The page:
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Experts from the Partnership for Research on Ebola VACcination report on progress and uncertainties regarding a safe and effective Ebola vaccine.
Recent Ebola outbreaks, such as the two outbreaks in the Democratic Republic of the Congo (DRC) in 2018, suggest that the virus remains a public health risk. Despite recent advancements in experimental vaccines, critical questions remain unanswered regarding safety and efficacy of these vaccines.
Experts from the Partnership for Research on Ebola VACcination (PREVAC), an international Ebola research consortium, have assessed the current status of Ebola vaccine candidates and clinical trials to highlight important gaps in knowledge to be addressed by future research. In a viewpoint article published in The Lancet on Aug. 10, 2018, PREVAC members observed the 36 trials of Ebola vaccine candidates that have been completed and another 14 that are active, according to clinicaltrials.gov.
The article, “Prevention of Ebola Virus Disease Through Vaccination: Where We Are in 2018”, discusses the need for more data in pregnant women, children, and immunocompromised populations, including the elderly and people infected with HIV. The authors state that more investigation is needed into the durability and rapidity of immune responses generated by various vaccine approaches. The experts also call for studies to identify reliable correlates of protection (the specific and measurable part of an immune response that would indicate protection from Ebola) as well as large-scale trials to fully evaluate the safety and efficacy of experimental vaccines.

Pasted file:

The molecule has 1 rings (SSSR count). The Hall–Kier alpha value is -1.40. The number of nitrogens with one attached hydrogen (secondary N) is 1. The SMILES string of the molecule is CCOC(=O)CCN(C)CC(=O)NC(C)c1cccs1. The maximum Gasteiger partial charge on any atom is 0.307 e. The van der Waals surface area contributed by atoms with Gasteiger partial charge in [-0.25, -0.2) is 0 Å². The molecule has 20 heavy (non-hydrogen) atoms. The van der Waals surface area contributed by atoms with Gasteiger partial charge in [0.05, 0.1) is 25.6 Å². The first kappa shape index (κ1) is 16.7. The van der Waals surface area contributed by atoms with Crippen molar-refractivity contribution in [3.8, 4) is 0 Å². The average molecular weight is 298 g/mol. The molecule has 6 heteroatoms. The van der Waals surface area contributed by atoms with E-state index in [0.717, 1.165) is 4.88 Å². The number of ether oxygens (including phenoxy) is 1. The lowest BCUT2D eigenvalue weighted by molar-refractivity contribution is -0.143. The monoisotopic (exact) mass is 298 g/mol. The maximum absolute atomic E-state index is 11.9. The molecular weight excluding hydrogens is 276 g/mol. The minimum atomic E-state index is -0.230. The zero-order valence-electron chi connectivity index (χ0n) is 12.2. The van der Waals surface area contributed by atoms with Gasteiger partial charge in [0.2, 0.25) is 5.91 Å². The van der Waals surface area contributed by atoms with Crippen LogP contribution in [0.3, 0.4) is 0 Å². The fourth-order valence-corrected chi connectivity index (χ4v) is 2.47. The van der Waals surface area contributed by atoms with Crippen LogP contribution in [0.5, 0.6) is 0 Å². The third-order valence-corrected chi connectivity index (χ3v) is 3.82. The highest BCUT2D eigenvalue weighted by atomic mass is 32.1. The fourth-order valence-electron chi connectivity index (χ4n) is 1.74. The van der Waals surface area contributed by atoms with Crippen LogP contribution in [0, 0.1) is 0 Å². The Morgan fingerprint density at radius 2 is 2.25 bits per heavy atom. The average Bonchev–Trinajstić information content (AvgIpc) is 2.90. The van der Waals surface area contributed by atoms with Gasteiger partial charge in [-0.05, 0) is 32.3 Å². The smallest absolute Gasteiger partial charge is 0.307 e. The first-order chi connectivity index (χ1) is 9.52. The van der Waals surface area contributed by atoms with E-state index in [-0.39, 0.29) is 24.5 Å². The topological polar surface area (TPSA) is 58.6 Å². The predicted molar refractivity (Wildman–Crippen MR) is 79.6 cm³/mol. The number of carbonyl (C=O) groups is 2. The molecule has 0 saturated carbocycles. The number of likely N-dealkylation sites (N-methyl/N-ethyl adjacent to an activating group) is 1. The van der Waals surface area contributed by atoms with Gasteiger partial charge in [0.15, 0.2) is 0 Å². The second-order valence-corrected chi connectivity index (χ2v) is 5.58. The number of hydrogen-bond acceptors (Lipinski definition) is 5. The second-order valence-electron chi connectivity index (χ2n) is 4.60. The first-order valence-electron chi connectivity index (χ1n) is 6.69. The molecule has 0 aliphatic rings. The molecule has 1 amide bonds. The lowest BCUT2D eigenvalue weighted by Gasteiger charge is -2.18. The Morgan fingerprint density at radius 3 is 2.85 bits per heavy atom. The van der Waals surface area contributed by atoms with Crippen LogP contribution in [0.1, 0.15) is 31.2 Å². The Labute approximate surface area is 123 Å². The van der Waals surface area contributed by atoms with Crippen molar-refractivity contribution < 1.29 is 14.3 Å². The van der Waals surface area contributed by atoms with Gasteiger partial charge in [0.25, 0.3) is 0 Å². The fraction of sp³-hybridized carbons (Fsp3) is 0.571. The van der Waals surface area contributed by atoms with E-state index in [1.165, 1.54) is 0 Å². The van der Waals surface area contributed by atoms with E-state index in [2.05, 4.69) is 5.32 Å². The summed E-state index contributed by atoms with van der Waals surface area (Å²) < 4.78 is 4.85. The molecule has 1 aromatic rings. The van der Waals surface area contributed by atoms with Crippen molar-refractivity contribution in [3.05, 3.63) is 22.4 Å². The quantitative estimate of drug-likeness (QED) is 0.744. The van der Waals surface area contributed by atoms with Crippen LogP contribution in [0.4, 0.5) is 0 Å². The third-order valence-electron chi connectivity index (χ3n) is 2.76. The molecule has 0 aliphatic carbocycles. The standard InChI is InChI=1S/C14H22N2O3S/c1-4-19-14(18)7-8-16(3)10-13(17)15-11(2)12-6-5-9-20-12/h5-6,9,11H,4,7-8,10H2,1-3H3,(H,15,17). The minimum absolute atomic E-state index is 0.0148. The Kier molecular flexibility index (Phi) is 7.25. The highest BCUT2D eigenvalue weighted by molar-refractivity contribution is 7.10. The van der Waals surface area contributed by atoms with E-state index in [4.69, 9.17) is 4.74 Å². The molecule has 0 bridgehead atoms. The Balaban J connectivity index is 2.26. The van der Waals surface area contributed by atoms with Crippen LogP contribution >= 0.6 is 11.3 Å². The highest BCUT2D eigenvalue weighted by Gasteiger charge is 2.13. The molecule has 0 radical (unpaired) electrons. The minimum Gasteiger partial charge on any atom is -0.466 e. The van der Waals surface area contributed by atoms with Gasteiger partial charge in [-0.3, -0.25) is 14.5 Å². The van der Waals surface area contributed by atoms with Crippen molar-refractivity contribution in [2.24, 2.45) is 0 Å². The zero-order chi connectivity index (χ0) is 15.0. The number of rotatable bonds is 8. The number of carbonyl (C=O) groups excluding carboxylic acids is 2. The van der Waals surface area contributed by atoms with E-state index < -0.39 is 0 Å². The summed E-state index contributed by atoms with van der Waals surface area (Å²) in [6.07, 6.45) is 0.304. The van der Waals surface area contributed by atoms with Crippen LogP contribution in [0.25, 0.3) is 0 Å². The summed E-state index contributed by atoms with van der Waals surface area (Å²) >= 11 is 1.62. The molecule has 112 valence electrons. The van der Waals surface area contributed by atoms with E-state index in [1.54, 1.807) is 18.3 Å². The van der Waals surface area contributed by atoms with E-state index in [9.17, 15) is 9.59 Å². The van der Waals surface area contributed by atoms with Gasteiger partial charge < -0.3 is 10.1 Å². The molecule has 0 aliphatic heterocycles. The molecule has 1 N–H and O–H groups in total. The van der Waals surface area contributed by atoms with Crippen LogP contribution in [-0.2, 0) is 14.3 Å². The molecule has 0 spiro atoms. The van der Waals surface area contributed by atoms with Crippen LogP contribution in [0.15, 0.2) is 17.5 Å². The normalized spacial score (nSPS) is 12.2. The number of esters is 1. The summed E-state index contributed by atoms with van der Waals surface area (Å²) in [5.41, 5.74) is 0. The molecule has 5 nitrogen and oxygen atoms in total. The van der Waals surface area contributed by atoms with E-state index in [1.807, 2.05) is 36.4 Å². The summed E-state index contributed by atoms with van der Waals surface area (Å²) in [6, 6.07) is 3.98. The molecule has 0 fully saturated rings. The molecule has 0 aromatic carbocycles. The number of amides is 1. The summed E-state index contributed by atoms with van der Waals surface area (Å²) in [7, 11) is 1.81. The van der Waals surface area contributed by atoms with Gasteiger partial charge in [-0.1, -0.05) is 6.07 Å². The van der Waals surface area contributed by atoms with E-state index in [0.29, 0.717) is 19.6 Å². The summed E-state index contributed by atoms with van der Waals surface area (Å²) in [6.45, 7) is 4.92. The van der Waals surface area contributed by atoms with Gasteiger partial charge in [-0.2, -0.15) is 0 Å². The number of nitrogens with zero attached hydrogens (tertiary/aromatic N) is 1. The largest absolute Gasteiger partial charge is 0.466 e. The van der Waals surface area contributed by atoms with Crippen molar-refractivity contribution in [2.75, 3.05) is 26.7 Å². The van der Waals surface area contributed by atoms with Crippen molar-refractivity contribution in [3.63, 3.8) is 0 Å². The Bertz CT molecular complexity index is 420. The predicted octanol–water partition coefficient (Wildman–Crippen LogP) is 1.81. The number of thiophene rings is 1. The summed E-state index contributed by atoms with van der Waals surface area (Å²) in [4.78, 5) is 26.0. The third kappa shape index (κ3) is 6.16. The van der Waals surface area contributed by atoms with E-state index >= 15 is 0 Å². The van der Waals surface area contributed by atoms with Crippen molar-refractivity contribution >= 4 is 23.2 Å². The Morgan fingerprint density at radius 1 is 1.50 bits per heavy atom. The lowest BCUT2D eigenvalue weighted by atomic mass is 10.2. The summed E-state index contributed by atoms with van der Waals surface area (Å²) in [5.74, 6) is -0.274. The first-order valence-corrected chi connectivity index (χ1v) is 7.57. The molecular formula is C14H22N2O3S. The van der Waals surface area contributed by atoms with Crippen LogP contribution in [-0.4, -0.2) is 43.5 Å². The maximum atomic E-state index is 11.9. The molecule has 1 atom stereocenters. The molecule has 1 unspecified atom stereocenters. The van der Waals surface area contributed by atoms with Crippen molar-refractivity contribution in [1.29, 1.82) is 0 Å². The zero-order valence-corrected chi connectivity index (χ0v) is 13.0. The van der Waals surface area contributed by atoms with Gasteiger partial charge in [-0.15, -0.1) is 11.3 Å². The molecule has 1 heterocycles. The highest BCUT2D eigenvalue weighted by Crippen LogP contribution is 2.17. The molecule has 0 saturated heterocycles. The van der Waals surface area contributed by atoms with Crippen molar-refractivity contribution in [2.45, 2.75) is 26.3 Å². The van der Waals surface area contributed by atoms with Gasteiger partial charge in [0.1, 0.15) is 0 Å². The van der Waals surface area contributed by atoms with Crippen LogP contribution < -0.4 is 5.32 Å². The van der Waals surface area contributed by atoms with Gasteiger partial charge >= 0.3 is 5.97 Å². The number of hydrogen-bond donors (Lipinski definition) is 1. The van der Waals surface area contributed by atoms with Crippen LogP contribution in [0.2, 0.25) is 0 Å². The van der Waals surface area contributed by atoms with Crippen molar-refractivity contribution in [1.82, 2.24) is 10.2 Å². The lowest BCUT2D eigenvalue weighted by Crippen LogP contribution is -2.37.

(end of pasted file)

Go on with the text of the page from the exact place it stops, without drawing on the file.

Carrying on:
The rVSV-ZEBOV experimental vaccine, developed by Merck & Co. and deployed in DRC in May 2018, is the only candidate with some clinical efficacy data, which were obtained in a clinical trial in Guinea conducted during the 2014Â–2016 Ebola outbreak in Guinea, National Institutes of Health (NIH) reports. In the article, the experts also review the status of four additional vaccine candidates under study-Ad26.ZEBOV, MVA-BN-Filo, chAd3-EBO-Z, and the GamEvac-Combi vaccine-and highlight areas where more research is needed.
The authors stress the value of incorporating social science research in clinical trial design to help build trust and engagement with affected communities. They also note that, in addition to examining various vaccines and vaccination strategies to respond more efficiently to future outbreaks, improving the global capacity to conduct clinical research and forming collaborative partnerships such as PREVAC are crucial for success.
The partnership, established in 2017, includes experts from the National Institute of Allergy and Infectious Diseases, part of the NIH, the French National Institute of Health and Medical Research, the London School of Hygiene & Tropical Medicine, the West African Clinical Research Consortium, and their collaborators. NIH states that PREVAC is currently conducting a Phase II clinical trial in Guinea, Liberia, Sierra Leone, and Mali to evaluate three Ebola vaccination strategies in people ages one year and older.